Second, is it ethical for the EMF to essentially use this college and its broadcast license to gain an advantage over their competition in an FCC hearing? Yes, the EMF probably wouldn’t be interested in KWJC if they weren’t in a position to increase their power. But is it ethical to cut a deal with the college to help ensure that power increase, especially when it benefits the EMF far more than it benefits the college?

Third, is it ethical for a college to accept money in return for closing the doors on something that was a part of campus life for nearly four decades? Why would a college shut down an award-winning student radio station, one that was attracting students to the college? Why would you suddenly drop a broadcasting curriculum, forcing many students to leave the college to finish their degrees elsewhere? Why would you end the contract of a promising professor, one who has published in BEA journals…all for some money? Is that really ethical?

And finally, is it ethical for the FCC to routinely grant noncommercial educational licenses to a small number of highly profitable businesses? Consider the Educational Media Foundation. This is a business that took in almost a third of a billion dollars last year in revenue. And this is not unusual. Religious broadcasters make a lot of money selling airtime.

If you think it’s illegal for a noncommercial educational station to sell airtime, think again. It’s technically not illegal for these stations to sell airtime, it’s just illegal to sell airtime to for-profit companies. And there’s the loophole that religious broadcasters have used to bring in the bucks. They sell plenty of airtime to ministries, many of which are also highly profitable businesses. As long as they only sell to organizations that can legally claim non-profit status, noncommercial educational stations can sell 60 minutes out of every hour if they want to. It’s legal, but is it ethical? And is it ethical for the FCC to continue to grant noncommercial educational licenses to organizations they know will sell air time in this way?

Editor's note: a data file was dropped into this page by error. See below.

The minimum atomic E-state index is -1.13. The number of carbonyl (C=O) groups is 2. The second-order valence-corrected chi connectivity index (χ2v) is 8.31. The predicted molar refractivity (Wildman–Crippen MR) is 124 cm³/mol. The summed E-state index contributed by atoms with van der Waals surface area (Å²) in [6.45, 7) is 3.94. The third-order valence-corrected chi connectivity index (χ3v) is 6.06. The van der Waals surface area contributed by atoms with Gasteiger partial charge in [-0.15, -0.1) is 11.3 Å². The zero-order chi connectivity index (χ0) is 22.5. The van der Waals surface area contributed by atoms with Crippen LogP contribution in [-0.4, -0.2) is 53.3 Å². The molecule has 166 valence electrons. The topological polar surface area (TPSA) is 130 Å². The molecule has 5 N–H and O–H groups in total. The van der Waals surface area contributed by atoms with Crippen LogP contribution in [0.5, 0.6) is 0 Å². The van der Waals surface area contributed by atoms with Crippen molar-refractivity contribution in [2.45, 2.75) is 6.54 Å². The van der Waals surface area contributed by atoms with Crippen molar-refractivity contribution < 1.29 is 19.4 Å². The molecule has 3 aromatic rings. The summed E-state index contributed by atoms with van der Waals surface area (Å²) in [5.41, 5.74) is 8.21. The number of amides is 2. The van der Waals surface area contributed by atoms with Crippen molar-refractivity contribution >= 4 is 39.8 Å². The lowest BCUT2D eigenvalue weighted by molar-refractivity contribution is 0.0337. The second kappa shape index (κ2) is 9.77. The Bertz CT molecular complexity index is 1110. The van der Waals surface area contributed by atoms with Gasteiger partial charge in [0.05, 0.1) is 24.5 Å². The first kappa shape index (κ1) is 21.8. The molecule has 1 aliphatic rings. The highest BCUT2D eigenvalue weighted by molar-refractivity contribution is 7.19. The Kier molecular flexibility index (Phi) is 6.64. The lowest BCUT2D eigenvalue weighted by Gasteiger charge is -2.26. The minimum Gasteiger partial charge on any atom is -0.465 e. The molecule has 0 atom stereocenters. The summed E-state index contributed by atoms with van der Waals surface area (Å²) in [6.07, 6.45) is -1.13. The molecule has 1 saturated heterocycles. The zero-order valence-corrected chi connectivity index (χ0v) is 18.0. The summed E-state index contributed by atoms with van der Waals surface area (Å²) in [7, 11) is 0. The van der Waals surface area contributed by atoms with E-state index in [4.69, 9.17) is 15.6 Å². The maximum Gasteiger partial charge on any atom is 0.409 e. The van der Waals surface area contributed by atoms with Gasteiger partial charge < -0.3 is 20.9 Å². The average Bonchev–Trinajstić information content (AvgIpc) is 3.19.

For some, these may be difficult ethical questions. But not for me. It really wasn’t ethical what happened to KWJC. And it really isn’t ethical what’s been going on in the noncommercial band. No, it’s not ethical. But it is about money. And when money talks, ethics walk.

Let me end with another true story, and I promise to keep it short. A few years ago, Lake Charles, Louisiana, earned the distinction of being the largest city in the US that couldn’t receive a signal from National Public Radio. That’s because the two translator stations that had been supplying the city for many years with NPR programming were forced off the air in favor of full-power FM stations operated by a religious broadcaster, American Family Radio.

That was a wake-up call for public radio, and part of the inspiration for Public Radio Capital, an organization to help pubcasters fight for signals in the crowded FM band. So far, PRC has helped many stations preserve and expand their signals in the face of growing competition, primarily from religious broadcasters.

But what about student radio stations? Who’s going to fight for them? For my colleagues in student media, I hope the answer is you. I’m not sure if we can be successful. But I am sure we need to try. We need to be asking whether what is happening to the noncommercial educational FM band is ethical. And we need to keep asking…while we still have the chance.